Friday, August 01, 2008

Chords That Bind - Manchester Jazz Festival day 6

There are moments when things align. The frequency and interval varies. It may take months. It may take years. It may happen in a fleeting moment or take many millennia. Everywhere there is scale and relativity. Particles line up and resonate in mutual empathy. Broken clocks tell exactly the right time. Birds migrate. Some alignments are intentional, some occur by chance. Most events conjoin these opposite and coincident bedfellows.

And so we happened upon one such event on the evening of Wednesday 23rd July 2008 at the Royal Northern College of Music. Such was the sense of occasion and expectation for ‘Ropes’, a specially commissioned piece by the guitarist Mike Walker for this year's jazz festival. Whilst he has a long established and enviable reputation as a premier guitar player on the UK and world jazz stage, it has only been this year that we've finally had an opportunity to hear Mike’s compositional skills in full, first with the recent release of the ‘Madhouse and the Whole Thing There’ album in May and now with the epic ‘Ropes’. The suite employed a twenty two piece string section alongside the clarinet of Mike’s long time collaborator and friend Iain Dixon, the piano of Les Chisnall, the double bass playing of Steve Watts and the drumming of the mighty Adam Nussbaum.

Ropes met the occasion and surpassed it, sweeping us along with its soaring beauty and near overwhelming intensity. A touching version of ‘Still Slippery Underfoot’ from the Madhouse album opened the set, its mysterious opening piano chords accompanied by the haunting cello of Hannah Roberts before giving way to the main melody on the clarinet. Headbound followed, opening with a dark and pensive repeating piano sequence. A soft cymbal accompaniment from Adam Nussbaum eased its way in, lifting the dynamic and opening the way for some classy improvisation from Iain and Mike with some graceful cushioning from the string section.

A harmonics enhanced solo guitar introduction from Mike steered us into the warm and latin-tinged wistful tones of ‘Wallenda’s Last Stand’. The tune seemed to capture a certain sense of regret and isolation in parts, a mood deepened by the plaintive solos from the violin of Ben Holland and the sax of Iain Dixon.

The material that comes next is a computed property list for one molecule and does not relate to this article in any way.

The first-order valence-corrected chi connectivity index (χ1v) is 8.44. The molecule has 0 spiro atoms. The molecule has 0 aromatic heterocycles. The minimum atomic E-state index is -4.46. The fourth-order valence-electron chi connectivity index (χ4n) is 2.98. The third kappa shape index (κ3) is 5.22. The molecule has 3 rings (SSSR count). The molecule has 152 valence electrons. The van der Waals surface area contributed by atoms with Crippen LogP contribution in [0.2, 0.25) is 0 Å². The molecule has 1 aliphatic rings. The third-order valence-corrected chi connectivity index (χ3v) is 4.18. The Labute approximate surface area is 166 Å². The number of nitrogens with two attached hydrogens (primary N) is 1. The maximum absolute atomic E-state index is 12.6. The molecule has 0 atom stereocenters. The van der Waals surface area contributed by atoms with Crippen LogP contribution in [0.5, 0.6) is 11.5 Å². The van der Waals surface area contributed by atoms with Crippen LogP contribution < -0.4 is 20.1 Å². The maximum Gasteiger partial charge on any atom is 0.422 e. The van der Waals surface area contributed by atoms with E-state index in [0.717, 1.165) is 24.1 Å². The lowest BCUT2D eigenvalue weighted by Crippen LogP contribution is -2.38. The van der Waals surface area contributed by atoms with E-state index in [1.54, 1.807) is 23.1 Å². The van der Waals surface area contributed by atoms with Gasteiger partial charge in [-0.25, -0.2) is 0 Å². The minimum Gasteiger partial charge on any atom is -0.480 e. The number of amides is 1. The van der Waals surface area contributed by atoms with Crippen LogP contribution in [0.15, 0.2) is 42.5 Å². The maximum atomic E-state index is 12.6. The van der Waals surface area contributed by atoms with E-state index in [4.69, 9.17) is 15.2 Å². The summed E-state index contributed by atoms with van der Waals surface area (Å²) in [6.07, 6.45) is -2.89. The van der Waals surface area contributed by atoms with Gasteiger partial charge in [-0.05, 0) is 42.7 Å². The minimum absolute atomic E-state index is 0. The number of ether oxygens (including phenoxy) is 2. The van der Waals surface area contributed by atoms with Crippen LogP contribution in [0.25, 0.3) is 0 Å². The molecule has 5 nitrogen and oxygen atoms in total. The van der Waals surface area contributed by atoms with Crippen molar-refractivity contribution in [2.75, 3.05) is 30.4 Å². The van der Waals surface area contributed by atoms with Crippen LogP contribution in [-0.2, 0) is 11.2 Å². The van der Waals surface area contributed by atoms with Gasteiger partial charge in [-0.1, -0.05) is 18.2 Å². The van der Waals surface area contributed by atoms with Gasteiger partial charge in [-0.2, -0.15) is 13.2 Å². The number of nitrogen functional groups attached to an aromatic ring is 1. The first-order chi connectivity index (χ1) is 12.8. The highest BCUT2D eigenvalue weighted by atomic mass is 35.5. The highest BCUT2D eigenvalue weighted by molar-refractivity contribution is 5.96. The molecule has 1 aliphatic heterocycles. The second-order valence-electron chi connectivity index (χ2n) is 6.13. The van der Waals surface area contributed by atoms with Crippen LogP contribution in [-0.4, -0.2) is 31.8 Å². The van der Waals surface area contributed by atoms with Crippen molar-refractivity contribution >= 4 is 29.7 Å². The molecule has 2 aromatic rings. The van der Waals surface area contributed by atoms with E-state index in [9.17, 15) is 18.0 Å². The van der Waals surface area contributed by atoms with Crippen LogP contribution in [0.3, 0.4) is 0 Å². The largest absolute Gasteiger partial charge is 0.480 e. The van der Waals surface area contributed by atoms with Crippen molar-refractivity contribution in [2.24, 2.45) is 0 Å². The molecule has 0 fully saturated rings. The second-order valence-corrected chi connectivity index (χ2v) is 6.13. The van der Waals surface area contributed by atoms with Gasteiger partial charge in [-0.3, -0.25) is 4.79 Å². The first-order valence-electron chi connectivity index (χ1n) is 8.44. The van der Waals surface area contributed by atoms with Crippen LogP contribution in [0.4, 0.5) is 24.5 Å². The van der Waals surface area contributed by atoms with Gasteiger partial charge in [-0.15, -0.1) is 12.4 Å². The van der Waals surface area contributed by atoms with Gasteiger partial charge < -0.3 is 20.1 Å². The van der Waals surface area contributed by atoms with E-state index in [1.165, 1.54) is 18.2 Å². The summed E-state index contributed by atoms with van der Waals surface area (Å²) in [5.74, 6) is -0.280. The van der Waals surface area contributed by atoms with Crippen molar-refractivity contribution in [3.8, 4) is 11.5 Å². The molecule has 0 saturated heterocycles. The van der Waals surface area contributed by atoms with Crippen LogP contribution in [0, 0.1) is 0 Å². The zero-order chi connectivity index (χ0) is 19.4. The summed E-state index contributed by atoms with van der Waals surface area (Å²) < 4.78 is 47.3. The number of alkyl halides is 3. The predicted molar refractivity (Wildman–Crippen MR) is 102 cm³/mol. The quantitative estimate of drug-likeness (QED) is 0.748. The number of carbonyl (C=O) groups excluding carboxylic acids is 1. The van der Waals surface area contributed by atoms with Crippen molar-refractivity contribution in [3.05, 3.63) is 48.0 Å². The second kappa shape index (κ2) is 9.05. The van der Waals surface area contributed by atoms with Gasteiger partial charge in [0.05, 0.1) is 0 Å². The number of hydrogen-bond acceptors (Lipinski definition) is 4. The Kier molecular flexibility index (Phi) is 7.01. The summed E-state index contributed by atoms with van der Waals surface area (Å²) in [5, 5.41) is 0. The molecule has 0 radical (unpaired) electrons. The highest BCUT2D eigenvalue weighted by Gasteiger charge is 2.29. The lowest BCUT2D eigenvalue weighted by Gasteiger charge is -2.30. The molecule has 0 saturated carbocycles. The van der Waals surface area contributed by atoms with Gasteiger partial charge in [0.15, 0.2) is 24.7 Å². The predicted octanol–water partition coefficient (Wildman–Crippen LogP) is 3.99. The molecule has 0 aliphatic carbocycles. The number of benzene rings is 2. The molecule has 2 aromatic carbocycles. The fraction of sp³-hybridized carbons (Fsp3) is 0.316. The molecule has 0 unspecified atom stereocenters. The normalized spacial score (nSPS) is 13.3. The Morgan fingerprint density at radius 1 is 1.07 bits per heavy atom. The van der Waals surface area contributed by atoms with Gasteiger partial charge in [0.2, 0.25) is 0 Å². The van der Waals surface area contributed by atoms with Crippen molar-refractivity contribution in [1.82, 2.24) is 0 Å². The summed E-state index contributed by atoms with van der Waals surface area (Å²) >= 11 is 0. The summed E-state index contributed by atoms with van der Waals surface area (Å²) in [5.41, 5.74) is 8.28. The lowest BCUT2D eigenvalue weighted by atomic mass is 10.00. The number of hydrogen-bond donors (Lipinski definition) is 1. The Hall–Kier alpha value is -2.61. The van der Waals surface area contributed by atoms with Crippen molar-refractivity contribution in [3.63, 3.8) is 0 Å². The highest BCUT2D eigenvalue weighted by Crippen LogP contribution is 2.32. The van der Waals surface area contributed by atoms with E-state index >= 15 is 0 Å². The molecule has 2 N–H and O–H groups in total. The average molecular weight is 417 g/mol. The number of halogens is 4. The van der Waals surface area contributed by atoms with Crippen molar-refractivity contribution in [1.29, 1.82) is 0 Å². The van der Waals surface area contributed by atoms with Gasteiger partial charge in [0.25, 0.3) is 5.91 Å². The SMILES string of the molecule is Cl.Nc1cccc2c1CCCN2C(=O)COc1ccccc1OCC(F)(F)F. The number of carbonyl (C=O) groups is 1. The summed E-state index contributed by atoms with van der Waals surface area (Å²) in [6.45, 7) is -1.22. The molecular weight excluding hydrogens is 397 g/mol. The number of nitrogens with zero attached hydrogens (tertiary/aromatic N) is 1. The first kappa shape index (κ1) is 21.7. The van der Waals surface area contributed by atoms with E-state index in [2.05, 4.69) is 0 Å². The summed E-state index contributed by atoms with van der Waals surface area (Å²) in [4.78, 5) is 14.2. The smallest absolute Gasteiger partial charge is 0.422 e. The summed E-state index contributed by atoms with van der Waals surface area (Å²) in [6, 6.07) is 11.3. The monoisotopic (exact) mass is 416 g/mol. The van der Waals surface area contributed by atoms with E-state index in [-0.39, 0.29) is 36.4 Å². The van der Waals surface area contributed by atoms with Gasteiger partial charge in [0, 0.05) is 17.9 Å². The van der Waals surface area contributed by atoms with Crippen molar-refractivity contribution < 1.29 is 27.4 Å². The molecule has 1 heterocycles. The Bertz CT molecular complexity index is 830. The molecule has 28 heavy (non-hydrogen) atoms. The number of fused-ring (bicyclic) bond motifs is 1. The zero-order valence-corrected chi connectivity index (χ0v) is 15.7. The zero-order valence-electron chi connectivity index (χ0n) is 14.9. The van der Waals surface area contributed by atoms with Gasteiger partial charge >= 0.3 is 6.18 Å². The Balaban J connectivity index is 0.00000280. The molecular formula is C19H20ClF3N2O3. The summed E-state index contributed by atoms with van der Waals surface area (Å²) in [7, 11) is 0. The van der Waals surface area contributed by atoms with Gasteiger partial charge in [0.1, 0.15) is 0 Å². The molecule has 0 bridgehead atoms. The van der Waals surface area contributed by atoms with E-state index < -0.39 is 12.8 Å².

Another short sweeping solo introduction from Mike opened the smiling nostalgia of the swing feel based ‘Clockmaker’. A fluid solo from Iain set Les up for a particularly joyful response that warmed the heart. The closing melody created a good feeling all round, returning the hope that ‘Wallenda’s Last Stand’ had doubted. A subtle and savvy dynamic drum intro from Adam Nussbaum kicked off the fast swing and metrical melodies of ‘Last to the Line’. There was some really sweet, clean and boppy improvising from Mike on this tune.

After the break Mike introduced ‘Moored to Water’, a collective free improvisation from the string section. To hear a 20-piece classical string section improvising was both a surprise and very effective. Mike explained a little about the layered concept behind ‘Ropes’, the broad theme being the lines on a music stave and the harmony of the chords as ropes hanging down like threads. The music also evokes many of the uses of ropes, both good and bad, from the light sounds and harmonies of sea shanties to the darker sounds for the darker history.

The first movement of Ropes opened with a series of short block string chords of varying lightness and darkness. A solo clarinet introduction of an upright folk melody then got the movement going, leading into a lush string wash and some punchy lines delivered with panache by the string section. Ropes part two began with a metrical piano phrase that became the outline for the tune’s repeated sequence and its slightly off kilter rhythm, hinting at the sounds of Steve Reich. The really quite sublime Ropes part three featured the marvellous playing of Iain Dixon on clarinet, backed by sweeping strings and evoking some intense emotions of melancholy, longing, reflective contemplation, quiet and calm resolution, reconciliation and the happiness of meeting old friends. So much was evoked by the piece and all echoed in the sense of occasion of this special evening. A long shared moment of return, closure and beginning again.

A sustained standing ovation brought the musicians back for a reprise of ‘Headlong’. A lightness and relief opened the space for an incredibly relaxed, gentle and dreamlike seductive start to the track. The momentum slowly built with Mike eventually burning us up with the most searingly powerful improvising of the evening. A really amazing, emotionally exhausting and truly unforgettable evening.

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